"Horrors!" Judy said with a laugh. "That's what having kids will do to you, I guess."

"Speaking of which..." Roger surveyed the congested area and waved toward the conference room down the hall. "Do you have a minute for me to talk with you?"

Mystified, Judy nodded and followed him down the corridor. He was wearing scrubs and a patterned scrub cap. His wiry build was almost indiscernible in the folds of the blue scrubs, but he carried himself with a barely controlled energy that was recognizable even from a distance. No one who knew him was unaware of his nervous habits, which were generally accepted as evidence of his restrained energy. Judy found them touching.

The conference room was empty and he switched on the light and left the door open, taking a seat at the small rectangular table and waving her to another one. "This is going to sound crazy, I guess." He tugged at the lobe of his right ear. "The other night you mentioned that your nephew had been getting in trouble."

"My nephew? Well, yes, but nothing really bad."

"So far," he said bluntly. "Things usually go from bad to worse."

"God, I hope not. But I don't understand what you're getting at."

"I've been thinking about him—your nephew."

Judy frowned. "I didn't mean to bother you about Larry, Dr. Janek. The question just sort of popped out of me."

"Roger," he reminded her. "And I'm glad it did." He knocked his scrub cap off with an impatient hand, revealing hair that was only slightly more curly than her own. His was a rich brown, though, and hers a gleaming black that made people question her about Irish origins.

Judy waited a little impatiently for him to continue, thinking that he was going to offer some advice. Which was thoughtful of him, perhaps, but a bit presumptuous. For some reason, even unmarried men seemed to think they knew a great deal about raising boys.

"Maybe I could help him," Roger finally blurted.

"Help him?" Judy cocked her head inquiringly. "I can't imagine how, Dr. . . Roger. He's a teenager."

"Well, exactly. That's when boys tend to get into trouble and they can keep on going bad if someone doesn't step in and take hold of them."

Confused, Judy protested, "But you've never even seen him. You don't have any relationship to him. I don't understand what you're saying."

Roger took a deep breath and exhaled quickly. "I'm not being very clear. I'm restless, Judy. I need to do something useful, really useful. Not anesthesia. That's my work. I need to do something that will make a difference. Maybe I could step into his life—what did you say his name was, Larry?—and help turn him around."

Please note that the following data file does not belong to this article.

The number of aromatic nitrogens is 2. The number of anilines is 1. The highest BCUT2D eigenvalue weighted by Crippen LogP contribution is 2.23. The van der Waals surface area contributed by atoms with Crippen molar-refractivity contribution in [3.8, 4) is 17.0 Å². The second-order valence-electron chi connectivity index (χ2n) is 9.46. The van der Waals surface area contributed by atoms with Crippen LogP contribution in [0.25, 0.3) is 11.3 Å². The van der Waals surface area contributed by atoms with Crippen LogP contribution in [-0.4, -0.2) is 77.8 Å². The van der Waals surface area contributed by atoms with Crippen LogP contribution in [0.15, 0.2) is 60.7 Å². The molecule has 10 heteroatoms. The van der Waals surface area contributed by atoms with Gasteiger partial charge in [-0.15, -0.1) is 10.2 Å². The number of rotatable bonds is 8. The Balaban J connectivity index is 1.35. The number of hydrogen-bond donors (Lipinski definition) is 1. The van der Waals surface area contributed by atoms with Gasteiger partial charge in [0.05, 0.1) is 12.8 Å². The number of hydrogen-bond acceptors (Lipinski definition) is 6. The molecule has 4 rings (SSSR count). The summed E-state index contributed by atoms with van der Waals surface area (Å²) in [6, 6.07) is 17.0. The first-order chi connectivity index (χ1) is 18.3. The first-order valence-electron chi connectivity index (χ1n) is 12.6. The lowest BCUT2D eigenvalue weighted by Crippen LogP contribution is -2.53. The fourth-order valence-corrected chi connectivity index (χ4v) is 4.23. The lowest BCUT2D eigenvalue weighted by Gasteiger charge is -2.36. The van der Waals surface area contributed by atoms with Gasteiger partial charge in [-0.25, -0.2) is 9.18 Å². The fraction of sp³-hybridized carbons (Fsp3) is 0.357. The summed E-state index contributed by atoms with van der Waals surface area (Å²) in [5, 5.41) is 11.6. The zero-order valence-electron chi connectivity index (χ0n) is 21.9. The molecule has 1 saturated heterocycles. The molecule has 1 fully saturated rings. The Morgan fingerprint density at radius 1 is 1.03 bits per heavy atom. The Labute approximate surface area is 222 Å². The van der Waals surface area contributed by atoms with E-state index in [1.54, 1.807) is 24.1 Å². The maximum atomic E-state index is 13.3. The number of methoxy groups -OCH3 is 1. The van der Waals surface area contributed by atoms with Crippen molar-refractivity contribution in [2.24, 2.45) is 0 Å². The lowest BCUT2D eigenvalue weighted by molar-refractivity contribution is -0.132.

"But you have no experience with boys," she pointed out. "What could you possibly do that would help? He already has a  tutor for math and belongs to a sports club that Liza can scarcely afford, all so he'll have male authority figures in his life. He's got teachers and coaches and neighbors, and you aren't any of those things. I beg your pardon for being so frank, Dr. Janek, but it seems to me your good intentions probably exceed your experience."

"They do," he agreed with a grimace. "It was stupid of me to think I could help."

"I didn't say that! You're being incredibly generous to make that kind of offer. I understand that you'd like to help." Judy was starting to feel guilty. How could she just shoot down someone with such good intentions, someone whose wife had died within the year? But his offer came completely out of left field, with no tie to any personal relationship. The whole thing made her uncomfortable.

Judy rose briskly and pushed her chair back under the table. "Look, I really ought to get back to my work. They'll wonder where I've gotten to. But I want to thank you for the thought. Really, it was . . . um . . . very thoughtful of you, Dr. Janek." She started backing toward the door. "I'll bet there are lots of things you could do that would be, you know, just the right thing for someone. That would make a difference." With a small wave of her hand, she fled the room.

Well, I really screwed that up, Roger decided as he retrieved his scrub cap from the table. What the hell was I thinking of? I don't know these people and they don't know me. Plus, I'm not some kind of authority on wayward teenagers. I just wanted the boy to know that someone else cared about him. But how do I know if I'd care about him? Probably he's a little jerk who'd drive me crazy if I ever met him and had any responsibility for his actions.

That woman must think I've completely lost it, he thought, and considered tracking Judy down again to prove that he hadn't. Something—probably Cliff's voice in his head—warned him that that wouldn't be a smart idea, and he abandoned it. After checking his watch and finding that he wasn't due down in surgery for half an hour, he wandered through the medical center until he came upon Jerry's office, thinking to have a little chat with his psychiatrist friend. But there was no one in the office and the first nurse he ran into explained that Dr. Stoner was away at a conference for a few days. Roger sighed and headed for surgery.